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Lethbridge Herald Newspaper Archives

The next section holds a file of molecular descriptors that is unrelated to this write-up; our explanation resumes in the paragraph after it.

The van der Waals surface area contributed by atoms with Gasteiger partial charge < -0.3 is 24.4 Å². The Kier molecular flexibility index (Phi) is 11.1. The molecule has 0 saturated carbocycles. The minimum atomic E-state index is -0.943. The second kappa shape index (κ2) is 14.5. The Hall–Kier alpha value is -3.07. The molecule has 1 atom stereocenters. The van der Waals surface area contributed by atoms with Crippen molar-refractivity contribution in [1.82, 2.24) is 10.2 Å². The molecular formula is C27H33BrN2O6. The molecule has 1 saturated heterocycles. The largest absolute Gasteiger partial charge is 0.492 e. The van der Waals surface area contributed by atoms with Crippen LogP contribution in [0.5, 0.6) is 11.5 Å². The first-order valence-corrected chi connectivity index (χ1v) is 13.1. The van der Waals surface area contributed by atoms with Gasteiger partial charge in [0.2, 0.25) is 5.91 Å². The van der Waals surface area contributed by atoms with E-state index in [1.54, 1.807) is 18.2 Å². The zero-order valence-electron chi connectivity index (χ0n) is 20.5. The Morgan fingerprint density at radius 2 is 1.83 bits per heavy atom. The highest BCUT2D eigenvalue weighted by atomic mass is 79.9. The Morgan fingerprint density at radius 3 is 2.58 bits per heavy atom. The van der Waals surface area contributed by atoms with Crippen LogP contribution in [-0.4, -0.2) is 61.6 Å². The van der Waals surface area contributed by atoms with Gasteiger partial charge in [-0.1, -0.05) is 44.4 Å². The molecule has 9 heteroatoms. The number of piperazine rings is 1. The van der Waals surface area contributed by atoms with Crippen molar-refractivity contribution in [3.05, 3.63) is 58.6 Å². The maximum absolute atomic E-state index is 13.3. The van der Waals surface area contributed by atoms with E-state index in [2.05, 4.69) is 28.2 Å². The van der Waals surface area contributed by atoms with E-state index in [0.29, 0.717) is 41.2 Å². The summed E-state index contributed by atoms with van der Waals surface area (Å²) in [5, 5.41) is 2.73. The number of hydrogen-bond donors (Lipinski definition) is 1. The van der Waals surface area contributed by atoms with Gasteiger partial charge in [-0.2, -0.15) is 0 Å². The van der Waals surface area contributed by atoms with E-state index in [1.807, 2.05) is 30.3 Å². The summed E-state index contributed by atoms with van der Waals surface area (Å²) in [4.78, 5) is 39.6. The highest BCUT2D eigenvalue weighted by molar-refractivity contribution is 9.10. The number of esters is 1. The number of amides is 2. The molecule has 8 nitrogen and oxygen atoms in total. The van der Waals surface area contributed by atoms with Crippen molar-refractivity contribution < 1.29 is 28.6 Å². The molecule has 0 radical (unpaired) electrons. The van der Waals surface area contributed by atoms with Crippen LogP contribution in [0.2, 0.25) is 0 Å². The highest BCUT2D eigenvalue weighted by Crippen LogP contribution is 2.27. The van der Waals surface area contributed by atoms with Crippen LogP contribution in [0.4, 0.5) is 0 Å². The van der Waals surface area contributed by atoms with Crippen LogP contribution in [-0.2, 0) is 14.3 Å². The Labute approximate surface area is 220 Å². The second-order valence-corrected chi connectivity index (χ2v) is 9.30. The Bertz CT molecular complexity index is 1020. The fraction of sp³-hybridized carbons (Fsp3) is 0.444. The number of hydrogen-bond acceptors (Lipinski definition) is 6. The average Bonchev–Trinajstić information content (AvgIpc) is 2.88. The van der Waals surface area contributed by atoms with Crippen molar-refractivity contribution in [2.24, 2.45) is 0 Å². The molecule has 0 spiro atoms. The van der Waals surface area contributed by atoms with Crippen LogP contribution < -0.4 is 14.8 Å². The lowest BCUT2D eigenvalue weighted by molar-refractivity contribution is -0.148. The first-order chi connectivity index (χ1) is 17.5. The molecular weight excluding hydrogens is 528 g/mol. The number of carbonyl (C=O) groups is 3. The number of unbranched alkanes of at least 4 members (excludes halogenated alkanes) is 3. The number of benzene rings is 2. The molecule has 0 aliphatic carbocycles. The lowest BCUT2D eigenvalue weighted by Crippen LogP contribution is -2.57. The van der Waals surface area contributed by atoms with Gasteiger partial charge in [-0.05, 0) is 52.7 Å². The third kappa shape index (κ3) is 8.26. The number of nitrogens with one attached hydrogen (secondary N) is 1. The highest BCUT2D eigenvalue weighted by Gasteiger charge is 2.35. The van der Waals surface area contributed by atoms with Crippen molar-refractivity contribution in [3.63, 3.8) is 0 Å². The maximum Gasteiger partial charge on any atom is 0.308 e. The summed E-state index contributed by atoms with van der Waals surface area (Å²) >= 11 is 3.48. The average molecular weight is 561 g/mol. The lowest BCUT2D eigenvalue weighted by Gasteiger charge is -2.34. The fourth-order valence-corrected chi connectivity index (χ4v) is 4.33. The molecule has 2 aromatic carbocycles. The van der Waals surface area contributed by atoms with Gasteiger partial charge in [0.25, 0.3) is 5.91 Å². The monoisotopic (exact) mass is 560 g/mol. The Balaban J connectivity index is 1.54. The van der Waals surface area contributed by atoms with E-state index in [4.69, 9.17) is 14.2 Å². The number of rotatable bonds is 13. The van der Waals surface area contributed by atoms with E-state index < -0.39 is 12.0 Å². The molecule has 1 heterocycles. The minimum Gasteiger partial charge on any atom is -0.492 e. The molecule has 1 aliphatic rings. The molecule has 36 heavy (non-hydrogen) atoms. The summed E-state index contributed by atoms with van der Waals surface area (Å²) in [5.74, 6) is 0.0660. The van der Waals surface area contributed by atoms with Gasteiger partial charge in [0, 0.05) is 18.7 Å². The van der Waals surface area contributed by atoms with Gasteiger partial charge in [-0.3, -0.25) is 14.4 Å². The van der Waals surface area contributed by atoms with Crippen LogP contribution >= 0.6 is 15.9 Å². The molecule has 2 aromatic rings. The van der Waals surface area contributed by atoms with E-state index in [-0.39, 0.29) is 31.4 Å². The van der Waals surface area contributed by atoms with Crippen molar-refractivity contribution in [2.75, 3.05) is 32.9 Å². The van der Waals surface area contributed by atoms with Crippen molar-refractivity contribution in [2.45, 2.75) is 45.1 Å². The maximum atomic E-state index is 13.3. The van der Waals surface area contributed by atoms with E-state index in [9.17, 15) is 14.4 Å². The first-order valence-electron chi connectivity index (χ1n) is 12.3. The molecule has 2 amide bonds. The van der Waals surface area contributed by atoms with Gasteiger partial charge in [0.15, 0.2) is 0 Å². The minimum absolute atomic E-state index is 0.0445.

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Lethbridge Herald, The (Newspaper) - October 11, 1972, Lethbridge, Alberta Small motors revolve cafe Wactno.doy, 11, 1972 THE LETHBP.IDGt HERALD 43 bull COLUMBUS, Ohio CAP) A seven-month-old Jersey bull was sold for hero at Ihc All American Jersey Cattle Sale on Ihe Ohio State Fair- grounds. It was the scccnd- higlicsl price ever paid for a Jersey, only short ol the record. This month workmen are topping Vancouver's tallest building with the west coast's first revolving restaurant, which will 'provide diners with one of the world's most stun- ning panoramas. At one revolution per hour, diners will take in the sweep of the Pacific with Vancouver Island in the distance, moun- tains seven short miles away that stay snow-capped as late as July, spectacular, Fuji-like Mount Daker in Ihe State of Washington, happy-looking sailboats in the eily's own beau tiful English Bay. The building is the new 42 storey Sheraton Landm a r 1 Hotel, owned and ope-ated by Wosk's Lid., a Vancouver-bascf public company. The hotel open in January. Revolving restaurants, whic are like a huge glass face doughnut, are not new to Can ada. There are others in To- ronto, Niagara Falls, Edmonto and Calgary. But there is sti a great deal ol public curiousily es the diners is 13 feet wide. a base (or the restaurant, hold is capped with ound 92-ft. diameter concrete table." A few feel in from te edge, running around the ntire table, is a ring of 112 asters on wheels, each of vhich is equipped with full jearings, and can easily carry load of audit pounds. )n top of these gees the steel ramc supporting Hie restaur- ant itself. This frame, which also serves as the track which vill roll over the fixed caslers, s then covered with 3V4 inches of concrete, which becomes the iase of the reslaurant. But the surprising fact is that the entire restaurant, which can weigh over 200 tons com- about how they work what makes them turn. Here's Ihe inside story from Alan Tappenden of Fred S. Tap- penden Ltd., Edmonton. Tap- penden custom manufactures a variety of specialized heavy machinery and is responsible for the mechanical installation of the Sheraton Landmark's restaurant. This is their third Canadian installation. The Sheraton Landm ark restaurant, has an outside di- ameter of 84 feel. The rim or "doughnut" section which car- plete with 240 diners and staff, is driven around by two tiny motors set 180 degrees aparl. This is the size of motor on a typical washing machine. "Actually it's not too aston- says Tappenden. "The motors themselves turn at liiOO revolutions a minute, but since the room only revolves once in an hour, you have a whale of a gear reduction. When you gear something down like that, a small motor can pull at tre- mendous load. You also have to give a lot of credit to ths roller bearings in those casters which go a long way toward In addition to minimum fric- tion, what little noise there might be has also been'virtual- ly eliminated by using caster wheels with a hard nylon cov- ering. THE MAIL WASHEAVY-Sen. 2Q OQO ,ake a i Robert Griffin of Michigan goes over only approximately 700 letters favoring he b a he has received during circles. Earlier this year he Iried to gel anti-bos using move in ing legislation U.S. school Ihrough the HI.ACK SHEEP CALGAKY her- ders in southern Alberta are using black sheep to help keep tabs on the white ones. For every 100 head cfl the grazing range, one black sheep is inter- spersed Ihrough ti.e large Hock. The black ones can easily be spotted at the end ol the day, and herdsmen figure that if one black sheep is missing, about 100 while ones are also missing. CUT DOWN FATS- AMD LIVE! Cigarette smoking, tension, lack of exercise all are hrart killers. But there's one more, just as serious. Heart specialists show how we dig our own graves by including too much fat and cholesterol in our daily diets. _ Strong evidence indicates this is the reason North Americarshave four limes more heart disease than the Japanese. Be sure to read "The Hole of Fats" part, of a compelling 3-part feature, "YOU AND HEART" in the October Read- er's Digest. It could be the most important reading you do this year! Develops springs for fractures CHICAGO (AP) A Polish surgeon who has developed springs to be implanted Iwside the spinal corrl says he has tients whose progress has been followed for five years or long- er. WIDELY USED 111 addition to use in Poland, found they improve recovery of doctors in England and West patients with paralysing in- Germany have treated about SO juries. He described this technique during visits to Northwestern Memorial Hospital and the Re- habilitation Institute of Chi- cago, both affiliates of North- western University McGaw Medical Centre. The surgeon, Dr. Marian Weiss, professor and chairman of the institute of rehabilitation and reconstruction surgery at Warsaw Medical Academy, is touring spinal cord treatment centres in the United- States- The double row of circular springs, made of surgical steel, is implanted along cither side of the spinal column and fixed in place with hooks in the cord Developed in I960 by Weiss and his colleagues, the springs have been used on 140 patients who arrived at the rehabilita- tion institute within 24 hours of injury. He reported on 92 pa- rses with this method, Weiss laid in an interview. Weiss said he will foliate his nvention to the American Teople. The springs are used primar- ily in fractures in the thoracic and lumbar areas that is, be- low tile neck. They are attached to two vertebrae above the fractured vertebra and two below, pulling them together so that the frac- ture is held in place. Weiss said the surgery for implantation of the springs is! simple and that no special beds are required for the patients afterward. The surgeon said that 15 patients with paraplegia result- ing from lower spinal injury were able to walk with mechan- ical aids within three months, a result not previously obtained with other treatments. China preparing for Japanese Nixon's failure to warn them of his plans and the diplomatic climate in had closely followed U.S. foreign policy for 20 sharply. Nixon's visit marked the final demise of the American policy of containing China by ringing this vast land with countries aligned with the U.S. One of the main reasons be- hind Tanaka s move to make novtnal relations with China is aftc.' Japanese Prime Minister his desire to establish an imlc- j Kakuci Tnnaka's here, pendent line for Japan, free I agreed to the establishment of from dependence on the United (Idiomatic relations between j Slates. establishing diplomatic tics with Peking. Japan has pone much further than the By PETER GREGSON PEKING (Renter! A huge new apartment block is nearing completion on Peking's main Avenue of Eternal Peace and in the northeastern suburb, where most foreign embassies are lo- caled, a large block of land is being readied for construction work. China is preparing for the ar- rival of the Japanese. The joint communique issued by China and Japan Sept. 29. the two Asian giants. Soon Japanese diplomats and their families will move into the apartment Mock and Hie- embassy will rise on the site which "is three limes larger than the grounds of other em- bassies. Japan is likely to make its Peking embassy second in im- portance only to its Washington embassy. SPAHKKD BY NIXON The visit lo Peking by the 54- year-old Japanese premier had Its roots in the trip to China by President Nixon last February. The Japanese were stung by U.S. The link-up between 103 mil- lion peoDln in Japan and 750 million Chinese brings a shift in the whole concept of cold war power blocs. One of the more immediate effeels is expected to be an ac- celeratcd effort by Southeast Asian countries to shed their previous anti-Communist stance and reach an accommodation with China. IS IMMIGRATION TOO EASY? Yes, tayt. Robert WcKeown writing in Mngazma ihii Salurdoy. He report i how thousands of illegal immigrants hovn slipped into Canctlc; iho various techniques and conspiracies employed; hfv immigrant have been found; and new im- mioralion procedure introduced by government. IN YOUR IETHBRIDGE HERALD WEEKEND MAGAZINE "TheTimelsNow It's heady! Love it! "The Beautiful One' This wig is beautiful. fashioned of 'Elura', so it's soft and natural looking and it has life. I can curl it, style it any way I want. It parts anywhere. It can have soft bangs, or not, depending on how I feel. And because it's capless, with a light honey-comb mesh, it's cool and corny. I like the beautifully natural fashion shades and streak combinations, too The woman is Me. I'm wearing "The Beautiful and i lovo it. Wig Boutique, Cosmetic Department. Dears at Simpsons-Soars you gel She finest guarantee wUalicUort or money and free delivery our begins with IhRiala proloels you every Inch of tte way STORE HOURS: Open Daily 9 a.m. lo p.m. Thursday and Friday 9 a.m. to 9 p.m. Centra Village. Telephons 328-923} ;